A lawsuit over the 2013 death of a Tough Mudder participant has been settled before reaching a jury, the Herald-Mail Media reports. The wrongful-death suit was filed against the company a year after 28-year-old Avishek Sengupta drowned at the Tough Mudder Mid-Atlantic event on March 20, 2013 in West Virginia and five months after out-of-court mediation failed to produce a settlement.
The wrongful-death complaint charged Tough Mudder and Airsquid Ventures, whose subsidiary was responsible for aquatic safety at the event, among others, with gross negligence for their conduct at the "Walk the Plank" water obstacle. The complaint alleges that overcrowding made it impossible for rescue and safety personnel to monitor the pool and that Tough Mudder removed safety features to speed up crowd flow:
Prior to the Tough Mudder Mid-Atlantic event on April 20, Tough Mudder had been the subject of complaints on social media concerning long waiting times at many of its obstacles... In response to complaints of long wait times at Walk-the-Plank, Tough Mudder took steps to decrease wait times and increase the flow of participants through the Obstacle... Its desire to speed participants through Walk-the-Plank caused Tough Mudder to abandon (or fail to adopt in the first place) critical safety measures.
The teammates ran into their second traffic jam of the day: a human bottleneck at a water obstacle called Walk the Plank. The group chatted as they shuffled along with about a hundred other participants toward a near vertical wall of two-by-sixes that rose to a platform 15 feet above a man-made pool of muddy water that was roughly 40 feet wide and 15 feet deep. When they reached the top, they would have to leap in and swim to the other side.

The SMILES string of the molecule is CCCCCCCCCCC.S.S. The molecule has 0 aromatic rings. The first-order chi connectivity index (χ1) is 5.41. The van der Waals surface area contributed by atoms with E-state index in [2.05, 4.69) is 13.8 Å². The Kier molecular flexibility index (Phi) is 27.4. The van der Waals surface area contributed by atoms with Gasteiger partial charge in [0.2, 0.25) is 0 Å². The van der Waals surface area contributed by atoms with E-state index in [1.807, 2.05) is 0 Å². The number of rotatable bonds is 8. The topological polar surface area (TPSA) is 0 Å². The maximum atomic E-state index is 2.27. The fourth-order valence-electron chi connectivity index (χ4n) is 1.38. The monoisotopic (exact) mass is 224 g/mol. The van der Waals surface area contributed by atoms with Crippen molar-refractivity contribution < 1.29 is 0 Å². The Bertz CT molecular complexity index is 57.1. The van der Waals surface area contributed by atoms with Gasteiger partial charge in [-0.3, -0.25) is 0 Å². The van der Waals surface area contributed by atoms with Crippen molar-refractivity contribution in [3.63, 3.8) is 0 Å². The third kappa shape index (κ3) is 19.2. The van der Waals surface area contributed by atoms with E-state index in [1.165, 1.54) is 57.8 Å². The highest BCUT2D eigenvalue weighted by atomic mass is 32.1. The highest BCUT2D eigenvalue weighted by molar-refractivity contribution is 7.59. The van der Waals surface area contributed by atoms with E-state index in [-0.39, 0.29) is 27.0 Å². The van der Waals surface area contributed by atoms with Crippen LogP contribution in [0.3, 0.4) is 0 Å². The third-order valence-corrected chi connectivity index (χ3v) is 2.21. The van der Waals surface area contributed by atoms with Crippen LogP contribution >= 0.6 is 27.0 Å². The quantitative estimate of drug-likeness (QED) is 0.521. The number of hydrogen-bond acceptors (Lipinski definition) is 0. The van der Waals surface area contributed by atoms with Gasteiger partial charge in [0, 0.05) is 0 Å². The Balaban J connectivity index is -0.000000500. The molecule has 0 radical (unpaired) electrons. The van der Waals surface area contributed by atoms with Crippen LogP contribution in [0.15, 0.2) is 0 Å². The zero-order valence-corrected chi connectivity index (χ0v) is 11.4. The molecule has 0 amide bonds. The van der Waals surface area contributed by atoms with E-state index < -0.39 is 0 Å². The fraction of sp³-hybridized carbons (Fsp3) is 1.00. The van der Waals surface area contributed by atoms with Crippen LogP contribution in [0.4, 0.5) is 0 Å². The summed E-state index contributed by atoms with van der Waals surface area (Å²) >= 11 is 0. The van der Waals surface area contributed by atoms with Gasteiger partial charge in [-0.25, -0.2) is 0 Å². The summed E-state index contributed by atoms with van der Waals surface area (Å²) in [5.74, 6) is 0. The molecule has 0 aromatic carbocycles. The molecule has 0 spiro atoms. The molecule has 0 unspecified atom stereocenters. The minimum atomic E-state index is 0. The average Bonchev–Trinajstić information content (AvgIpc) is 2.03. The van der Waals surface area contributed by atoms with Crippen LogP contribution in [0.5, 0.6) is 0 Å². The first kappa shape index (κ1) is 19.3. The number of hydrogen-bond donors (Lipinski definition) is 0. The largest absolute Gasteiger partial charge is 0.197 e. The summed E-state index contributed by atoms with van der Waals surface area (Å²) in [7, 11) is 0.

Avishek didn't resurface after his plunge:
He was underwater and sinking to the bottom, passing out at some point, for reasons that are still unknown. When he was next seen on the surface, at least eight and a half minutes after he'd jumped, he would be unconscious and in the arms of a rescue diver.
A video from the event shows the chaos that ensued after Avishek's teammates realized he hadn’t resurfaced, and the race’s rescue diver scrambling to find him.
After spending an estimated 42 minutes without a pulse, Avishek's heart was restarted. By this time, he had suffered brain death due to oxygen deprivation. He died at a local hospital the next day.
This suit had major implications for the obstacle course racing industry, which was eager to know, in particular, if liability waivers—what Tough Mudder calls its "Death Waiver"—would hold up in court. Senguptas’ lawyers contend that such waivers are unenforceable because they are "one-sided and overly harsh," among other claims. Most OCR events, outfitters, and races require participants to sign similar liability forms.
The Herald-Mail reports that the specifics of the settlement, including the amount of money the Senguptas would receive from the defendants, were sealed by the court. Tough Mudder declined to speak about the settlement with Outside. When we first contacted the company about Avishek's death in 2013, chief operating officer Don Baxter said "We did everything we could," adding that "it's impossible to remove risk entirely from these events."
Avishek was the first death at a Tough Mudder since the event began in 2010, though he was not the first to die at an obstacle race. The Baltimore Sun reports that two men died after a 2011 Warrior Dash event in the Kansas City area and another drowned at a 2012 Original Mud Run in Texas.